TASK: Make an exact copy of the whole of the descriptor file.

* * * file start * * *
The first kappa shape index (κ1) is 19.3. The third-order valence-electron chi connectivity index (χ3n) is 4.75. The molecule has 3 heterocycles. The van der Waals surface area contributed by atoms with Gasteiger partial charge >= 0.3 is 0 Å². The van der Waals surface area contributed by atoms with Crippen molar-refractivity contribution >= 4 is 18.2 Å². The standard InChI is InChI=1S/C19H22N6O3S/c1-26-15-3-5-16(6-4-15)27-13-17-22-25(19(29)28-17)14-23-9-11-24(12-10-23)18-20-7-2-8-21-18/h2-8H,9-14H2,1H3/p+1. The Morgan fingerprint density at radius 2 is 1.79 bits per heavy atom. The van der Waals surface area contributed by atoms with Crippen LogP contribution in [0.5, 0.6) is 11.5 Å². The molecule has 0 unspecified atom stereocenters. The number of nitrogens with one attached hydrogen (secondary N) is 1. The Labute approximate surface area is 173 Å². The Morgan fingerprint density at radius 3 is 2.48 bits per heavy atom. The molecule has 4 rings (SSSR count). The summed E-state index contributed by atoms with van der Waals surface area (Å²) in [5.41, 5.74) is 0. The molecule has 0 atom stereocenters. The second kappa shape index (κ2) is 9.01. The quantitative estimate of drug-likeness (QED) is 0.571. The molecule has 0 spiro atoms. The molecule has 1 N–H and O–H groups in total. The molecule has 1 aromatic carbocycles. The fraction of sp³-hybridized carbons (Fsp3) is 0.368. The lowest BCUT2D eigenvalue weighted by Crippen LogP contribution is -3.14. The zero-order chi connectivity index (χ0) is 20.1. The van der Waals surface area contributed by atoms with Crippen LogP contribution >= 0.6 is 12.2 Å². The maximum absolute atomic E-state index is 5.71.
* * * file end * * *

The first kappa shape index (κ1) is 19.3. The third-order valence-electron chi connectivity index (χ3n) is 4.75. The molecule has 3 heterocycles. The van der Waals surface area contributed by atoms with Gasteiger partial charge >= 0.3 is 0 Å². The van der Waals surface area contributed by atoms with Crippen molar-refractivity contribution >= 4 is 18.2 Å². The standard InChI is InChI=1S/C19H22N6O3S/c1-26-15-3-5-16(6-4-15)27-13-17-22-25(19(29)28-17)14-23-9-11-24(12-10-23)18-20-7-2-8-21-18/h2-8H,9-14H2,1H3/p+1. The Morgan fingerprint density at radius 2 is 1.79 bits per heavy atom. The van der Waals surface area contributed by atoms with Crippen LogP contribution in [0.5, 0.6) is 11.5 Å². The molecule has 0 unspecified atom stereocenters. The number of nitrogens with one attached hydrogen (secondary N) is 1. The Labute approximate surface area is 173 Å². The Morgan fingerprint density at radius 3 is 2.48 bits per heavy atom. The molecule has 4 rings (SSSR count). The summed E-state index contributed by atoms with van der Waals surface area (Å²) in [5.41, 5.74) is 0. The molecule has 0 atom stereocenters. The second kappa shape index (κ2) is 9.01. The quantitative estimate of drug-likeness (QED) is 0.571. The molecule has 0 spiro atoms. The molecule has 1 N–H and O–H groups in total. The molecule has 1 aromatic carbocycles. The fraction of sp³-hybridized carbons (Fsp3) is 0.368. The lowest BCUT2D eigenvalue weighted by Crippen LogP contribution is -3.14. The zero-order chi connectivity index (χ0) is 20.1. The van der Waals surface area contributed by atoms with Crippen LogP contribution >= 0.6 is 12.2 Å². The maximum absolute atomic E-state index is 5.71.